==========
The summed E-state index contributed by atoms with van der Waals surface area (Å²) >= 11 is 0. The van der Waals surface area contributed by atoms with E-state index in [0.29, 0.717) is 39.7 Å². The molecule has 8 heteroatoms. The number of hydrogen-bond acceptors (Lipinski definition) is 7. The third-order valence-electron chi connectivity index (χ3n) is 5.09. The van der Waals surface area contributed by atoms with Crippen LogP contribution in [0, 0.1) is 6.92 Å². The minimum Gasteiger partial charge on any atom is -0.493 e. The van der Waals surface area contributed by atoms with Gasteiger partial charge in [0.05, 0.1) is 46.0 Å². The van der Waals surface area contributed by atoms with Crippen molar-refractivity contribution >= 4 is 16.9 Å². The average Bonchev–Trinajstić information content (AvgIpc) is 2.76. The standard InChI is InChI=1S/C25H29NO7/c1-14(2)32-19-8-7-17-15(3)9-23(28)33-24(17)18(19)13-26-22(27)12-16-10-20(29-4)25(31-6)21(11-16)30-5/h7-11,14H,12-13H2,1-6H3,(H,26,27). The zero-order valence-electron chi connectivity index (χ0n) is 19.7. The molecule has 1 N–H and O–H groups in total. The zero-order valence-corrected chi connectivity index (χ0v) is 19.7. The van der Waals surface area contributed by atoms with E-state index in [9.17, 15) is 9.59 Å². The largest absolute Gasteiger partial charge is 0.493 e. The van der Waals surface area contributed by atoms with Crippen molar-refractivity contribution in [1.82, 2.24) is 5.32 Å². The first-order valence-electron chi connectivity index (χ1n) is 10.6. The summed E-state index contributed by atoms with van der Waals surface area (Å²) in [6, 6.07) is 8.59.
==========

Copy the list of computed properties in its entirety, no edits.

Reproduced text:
The summed E-state index contributed by atoms with van der Waals surface area (Å²) >= 11 is 0. The van der Waals surface area contributed by atoms with E-state index in [0.29, 0.717) is 39.7 Å². The molecule has 8 heteroatoms. The number of hydrogen-bond acceptors (Lipinski definition) is 7. The third-order valence-electron chi connectivity index (χ3n) is 5.09. The van der Waals surface area contributed by atoms with Crippen LogP contribution in [0, 0.1) is 6.92 Å². The minimum Gasteiger partial charge on any atom is -0.493 e. The van der Waals surface area contributed by atoms with Gasteiger partial charge in [0.05, 0.1) is 46.0 Å². The van der Waals surface area contributed by atoms with Crippen molar-refractivity contribution >= 4 is 16.9 Å². The average Bonchev–Trinajstić information content (AvgIpc) is 2.76. The standard InChI is InChI=1S/C25H29NO7/c1-14(2)32-19-8-7-17-15(3)9-23(28)33-24(17)18(19)13-26-22(27)12-16-10-20(29-4)25(31-6)21(11-16)30-5/h7-11,14H,12-13H2,1-6H3,(H,26,27). The zero-order valence-electron chi connectivity index (χ0n) is 19.7. The molecule has 1 N–H and O–H groups in total. The zero-order valence-corrected chi connectivity index (χ0v) is 19.7. The van der Waals surface area contributed by atoms with E-state index in [9.17, 15) is 9.59 Å². The largest absolute Gasteiger partial charge is 0.493 e. The van der Waals surface area contributed by atoms with Crippen molar-refractivity contribution in [1.82, 2.24) is 5.32 Å². The first-order valence-electron chi connectivity index (χ1n) is 10.6. The summed E-state index contributed by atoms with van der Waals surface area (Å²) in [6, 6.07) is 8.59.